10 March 2022
DOGS OF EUROPE (Barbican Theatre) Review

It is very difficult to write an objective review here.  The Belarus Free Theatre company has been around for almost 20 years, and its members are political refugees in their own homeland.  I understand the activism, the sacrifices, the importance of their message.  Lots of famous people in the arts (most notably Pinter and Stoppard) collaborated with and praised the company in the past.  The company has also picked up countless awards over the years.  It’s difficult to do anything but heap praise over them.

And yet it’s important to separate the company itself from the play, production, direction, acting, etc.  A closer look at the awards highlights the fact that they were given for the spirit of fighting, the message, the opposition to government oppression, and so on.  That’s a very different proposition from a brilliant staging of a good play.

The play was advertised as being “based on Dogs of Europe“, a 900-page 2017 novel by Alhierd Bacharevic (a Belarusian novelist now banned from the country).  All I knew about the book is that it’s set in a dystopian future (harking back to the themes of 1984) where the European continent has been essentially divided between the new Russian empire (i.e., Russia who occupied most of its neighbours) and a union of countries in the west (remnants of the EU).  Given what’s happening in Russia and Ukraine at present, this is a rather timely piece of theatre.

And yet, at 3+ hours, it’s too long, muddled, utterly pointless, and falls completely flat.  The play has two halves that appear to be connected, but, in the end, aren’t really.  I couldn’t believe that the writing behind the play won all those awards and has had been translated to countless languages.  And then my friend with whom I was seeing the show (and who had actually read the book) told me that the play is set in the universe of the book, but doesn’t really follow the book other than that.  That’s when things started to click.  What I was looking at was a piece of avant-garde theatre with its own ideas, messages, and language that seems to have borrowed a setting from the book in question.  That’s a bit rich given that we were actually shown the image of the book at the start of the play.

Again, I am not saying that the play doesn’t cover important themes or doesn’t have an important message/warning.  Of course it does.  But the writing is bad, the acting is largely dreadful, and direction is baffling.  The two friends I was with (one hailing from Belarus originally, the other one from Russia) said that I was foolishly trying to analyse the play to death, and I should just focus on the message and the metaphor.  Weeeeeell….  There are great many ways to communicate a message, and there is no reason why it can’t be coherent and cohesive.

Whilst I do like lots of absurdist plays, I’m not that keen on avant-garde.  My reivew of Lava wasn’t exactly glowing.  But dear me, Richard Foreman is rolling over in his grave.  If your message is that “everything will become pointless, and your culture will cease to be if you don’t fight for it”, is drinking vodka out of a goose’s arse (no, really!), gratuitous nudity, and loooooong stretches of screechy singing with slow-mo dancing really the way to make it stick?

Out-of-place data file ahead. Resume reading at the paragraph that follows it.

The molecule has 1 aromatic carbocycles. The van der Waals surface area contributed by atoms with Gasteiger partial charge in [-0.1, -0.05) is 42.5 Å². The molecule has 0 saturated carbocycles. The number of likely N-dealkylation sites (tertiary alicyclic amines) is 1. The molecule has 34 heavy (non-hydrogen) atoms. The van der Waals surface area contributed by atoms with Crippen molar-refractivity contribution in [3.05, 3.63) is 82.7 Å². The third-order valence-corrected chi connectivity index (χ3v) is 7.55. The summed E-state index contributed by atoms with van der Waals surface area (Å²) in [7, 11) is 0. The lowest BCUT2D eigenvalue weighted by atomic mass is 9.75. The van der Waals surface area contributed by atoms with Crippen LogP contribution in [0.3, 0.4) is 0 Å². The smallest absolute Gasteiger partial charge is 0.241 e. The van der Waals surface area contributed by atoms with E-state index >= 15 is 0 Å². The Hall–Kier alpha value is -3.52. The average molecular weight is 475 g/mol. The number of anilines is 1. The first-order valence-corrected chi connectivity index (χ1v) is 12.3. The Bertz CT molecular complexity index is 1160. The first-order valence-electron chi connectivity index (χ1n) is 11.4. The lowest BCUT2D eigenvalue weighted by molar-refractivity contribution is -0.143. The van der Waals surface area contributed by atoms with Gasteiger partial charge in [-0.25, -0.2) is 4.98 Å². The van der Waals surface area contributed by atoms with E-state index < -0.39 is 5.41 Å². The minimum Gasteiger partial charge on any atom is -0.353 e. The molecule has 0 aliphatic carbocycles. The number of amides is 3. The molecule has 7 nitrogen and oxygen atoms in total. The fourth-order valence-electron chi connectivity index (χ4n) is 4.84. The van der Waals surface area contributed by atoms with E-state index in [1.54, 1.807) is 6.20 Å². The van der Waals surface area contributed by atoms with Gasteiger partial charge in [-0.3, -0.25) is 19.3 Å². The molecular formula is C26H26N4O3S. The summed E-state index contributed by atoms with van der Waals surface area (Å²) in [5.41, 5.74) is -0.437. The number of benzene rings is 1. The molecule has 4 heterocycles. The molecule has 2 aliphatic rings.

Nicolai Khalezin and his wife Natalia Kaliada co-directed the production, but Khalezin is also listed as the dramaturg for the production.  Sorry, but there is no excuse for a play that’s tripping all over itself like this from a company of such tenure.  I suspect that acting would’ve been better with better direction also.  The only positive thing I can say about this show is that the animation (continuously providing set and background) by Roman Liubyi is unbelievably brilliant.  Not only did it look like a fantastic piece of visual art that one could easily expect to see at a major gallery, but it was also clever and funny and actually lifted the play.

It’s worth saying it again (and again and again) that the circumstances are tragic.  Kaliada came on stage at the end of the show to talk about the company’s support for Ukraine.  She said that the husband and wife pair who wrote and performed music in the show had family in Ukraine who were killed in the war as the show went into rehearsals.  More or less every member of the company had been arrested and/or imprisoned for speaking out.  The auditorium had every seat covered with a photo of those imprisoned or dead as a result of government atrocities.  So yes, everything that Belarus Free Theatre had to say was important.  But I think we all would’ve been better off if it was said in 2 hours by a play that had a coherent plot, not just a message.

Cheapskate enjoyment value: -£5 for the play (but obviously +infinity for the importance of what they’re doing).

This Post Has 2 Comments

  1. Paco

    A pithy way to summarise your review is to say that most of their notoriety and accomplishments are actually off the stage, not on it.

    1. Moggie

      Spot on!

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